The story that inspired Shneer to come up with the idea is remarkable in its own right.

In Berlin, Germany, in 2008, he shared a Shabbat dinner with Jalda Rebling, daughter of Dutch Jewish cabaret singer and Holocaust survivor Lin Jaldati. When he asked Rebling, a lesbian cantor ordained by the Jewish Renewal movement, based in Boulder, how she came to be a cantor, she replied, “I was a star of East German Yiddish theater.”

“I’m a scholar of East European Jewish history, and I’d never even knew there was such a theater,” Shneer recalls. Intrigued, he pressed for more details, and she “went on an hour-long monologue and told her mother’s entire life story.”

Rebling said that her mother and aunt had been the ones to break the terrible news of Holocaust victim Anne Frank’s death from typhus at the Bergen-Belsen concentration camp in 1945 to her father, Otto. Shneer says, Jaldati “was arguably the last person to see Anne Frank alive.”

To confirm the incredible story, he traveled to the archives at the Anne Frank Museum in Amsterdam.

“Not only was there truth to the story,” he says, “but I knew this was going to be my next project.”

In 2015, he published a German-language biography of Jaldati for popular audiences. But the material so inspired him that he wanted to do something more.

“I didn’t want the same old narrative,” Shneer says. “I needed help with how I could take her story and do something different than just writing a traditional scholarly monograph.”

So he called a friend, San Francisco-based artist and performer Jewlia Eisenberg, initially thinking she would bring her musical talents to the project.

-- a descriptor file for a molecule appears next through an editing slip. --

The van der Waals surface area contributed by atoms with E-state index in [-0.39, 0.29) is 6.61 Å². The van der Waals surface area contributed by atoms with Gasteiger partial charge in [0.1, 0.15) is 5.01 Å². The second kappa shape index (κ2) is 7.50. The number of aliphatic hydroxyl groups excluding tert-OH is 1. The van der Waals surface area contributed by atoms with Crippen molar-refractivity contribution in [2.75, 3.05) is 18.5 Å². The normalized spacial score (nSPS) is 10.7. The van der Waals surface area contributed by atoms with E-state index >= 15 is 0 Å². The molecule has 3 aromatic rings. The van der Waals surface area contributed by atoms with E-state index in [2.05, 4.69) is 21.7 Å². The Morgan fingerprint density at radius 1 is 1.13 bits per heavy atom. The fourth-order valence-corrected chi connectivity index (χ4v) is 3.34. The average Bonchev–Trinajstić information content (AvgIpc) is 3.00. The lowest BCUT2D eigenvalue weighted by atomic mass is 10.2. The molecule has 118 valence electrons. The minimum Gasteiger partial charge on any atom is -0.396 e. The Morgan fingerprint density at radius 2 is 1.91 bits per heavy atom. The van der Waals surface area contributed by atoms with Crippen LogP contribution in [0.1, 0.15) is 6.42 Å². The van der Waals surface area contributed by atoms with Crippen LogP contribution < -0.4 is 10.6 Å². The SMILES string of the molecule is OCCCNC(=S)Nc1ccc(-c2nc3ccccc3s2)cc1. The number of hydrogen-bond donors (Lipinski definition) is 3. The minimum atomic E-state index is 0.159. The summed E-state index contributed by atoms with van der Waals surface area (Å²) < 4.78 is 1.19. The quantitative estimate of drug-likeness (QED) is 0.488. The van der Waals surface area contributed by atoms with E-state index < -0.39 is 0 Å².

The result of their collaboration, Art is My Weapon, is a 70-minute, TED-style performance that tells Jaldati’s remarkable life story through words, images and songs performed by both. The pair first performed a pilot version for the Association for Jewish Studies conference in 2015, and has now presented a more refined version in Philadelphia and Toronto, with performances in Los Angeles and New York scheduled.

Art is My Weapon will open the Archive Transformed residency on Sunday, May 13, 2018.

“That project has served as a model of collaboration for people who think about what an artist-scholar collaboration can look like,” Shneer says. “When we have been doing performances around the country, people come up to me, scholars, and say, ‘I want to do what you are doing, how can I find an artist?’”

He hopes the residency will also serve as “a kind of matchmaking service for scholars looking for artists and artists looking for scholars, who ideally can be paired with people at CU. Anybody can apply, and we’re hoping that working with a CU collaborator will really make our faculty and staff shine.”

Anyone may apply for the “Archive Transformed” residency, including freelance artists and scholars. The call for proposals can be found at The deadline for application is Dec. 15.  For more information about how to apply, email